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Chicken Stock


Akiko
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OP here; just wanted to say quick thank you to those who chimed in! Very helpful and I'll look over this thread more in detail as I have few questions to several of you already.

Will try to post more in detail and get started on my first chicken stock before turkey day :)

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Most weeks I roast a whole chicken. The legs and thighs and wings we eat as a roast dinner. Breasts become sandwiches or a curry. I keep all the bones, break them up a bit and put in a pot with carrot, celery, unpeeled onion, few cloves of garlic, pinch of salt and cover. simmer for as long as like. I usually do about 3 hours.

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Hey IrishJersey,

How are you preparing the whole chicken?

Are you looking to make a white chicken stock or a dark chicken stock?

 

There are several ways I make chicken stock depending on what i have to work with and the desired outcome.

First couple of times, i just roasted the chicken with olive oil, salt and pepper rubbed over the bird. I like to have both, but not fussy at this time since my goal is to make a solid simple stock. 

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  • 4 months later...

Hello all-

 

Normally I buy Minors bases as it saves time but the price and shipping has become ridiculous. Been working on my stock skills with some small success.

 

Consider Mark Bittman's "How to Cook Everything" and the techniques described therein.

 

Particularly, Bittman has 3 types of chicken stock: quckest, full-flavored and a darker, richer chicken stock. The first two concern me the most.

 

For the "quickest" stock (40-60 min) whole cuts are prefered and the "full-flavored" (180+ min) are raw/cooked bones and/or chicken parts. My primary question is can I take the cooked bones from the first after stripping the meat away and add the bones with fresh chicken parts/bones for a second, separate "full flavored" stock?

 

 

 

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Why not? I've done that for years.

~Martin :)

I just don't want to look back and think "I could have eaten that."

Unsupervised, rebellious, radical agrarian experimenter, minimalist penny-pincher, and adventurous cook. Crotchety, cantankerous, terse curmudgeon, non-conformist, and contrarian who questions everything!

The best thing about a vegetable garden is all the meat you can hunt and trap out of it!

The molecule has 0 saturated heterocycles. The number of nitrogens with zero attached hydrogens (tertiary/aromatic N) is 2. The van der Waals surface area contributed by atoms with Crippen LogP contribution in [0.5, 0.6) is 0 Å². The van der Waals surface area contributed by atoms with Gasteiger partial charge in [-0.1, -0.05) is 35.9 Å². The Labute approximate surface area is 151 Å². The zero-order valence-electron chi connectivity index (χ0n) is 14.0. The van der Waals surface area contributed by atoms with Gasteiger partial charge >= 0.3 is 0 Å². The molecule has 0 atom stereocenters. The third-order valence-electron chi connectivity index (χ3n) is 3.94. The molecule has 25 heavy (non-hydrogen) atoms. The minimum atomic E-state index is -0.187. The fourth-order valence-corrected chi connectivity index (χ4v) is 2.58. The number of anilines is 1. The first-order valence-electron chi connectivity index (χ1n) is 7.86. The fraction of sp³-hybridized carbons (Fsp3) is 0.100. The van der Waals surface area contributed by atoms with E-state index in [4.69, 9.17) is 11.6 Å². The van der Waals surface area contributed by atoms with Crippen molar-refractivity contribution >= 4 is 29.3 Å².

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Using the spent bones of a primary stock alone is called Remouillage (second stock). Using spent bones in combination fresh bones would get you something in between a primary and secondary stock. Personally, I wouldn't do it purely because it increases the amount of water required to cover the bones. I like to make my stocks with as little water as possible so as to avoid reducing them down later.

Personally, the only time I would make a quick stock is if I need it immediately for a dish I'm cooking right now. Making a stock properly requires the exact same amount of active time as making a quick stock, just more inactive time simmering on the stove. If you really want it quicker, I'd rather invest in a pressure cooker than take shortcuts on the stove.

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PS: I am a guy.

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Ah. Any suggestions on pressure cooker technique? I believe JC suggests a hybrid technique of 15 min in the PC with a quick release and then simmering for another hour.

 

I got #5 of leg-quarters for $0.97/lb and hope to make about 4 quarts of stock. Don't have a lot to do anyway.

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I advise against a rapid release when making stock, as this can cause intense, spontaneous boiling that can cloud your stock. I'd cook for 1.5 hours in the PC with a slow release. I don't understand the rationale for the hybrid technique as you describe it. If you were going to do a hybrid technique, I'd cook with chicken only for 90 minutes, slow release, and then add aromatics and simmer for 30-45 minutes. That's how I do it.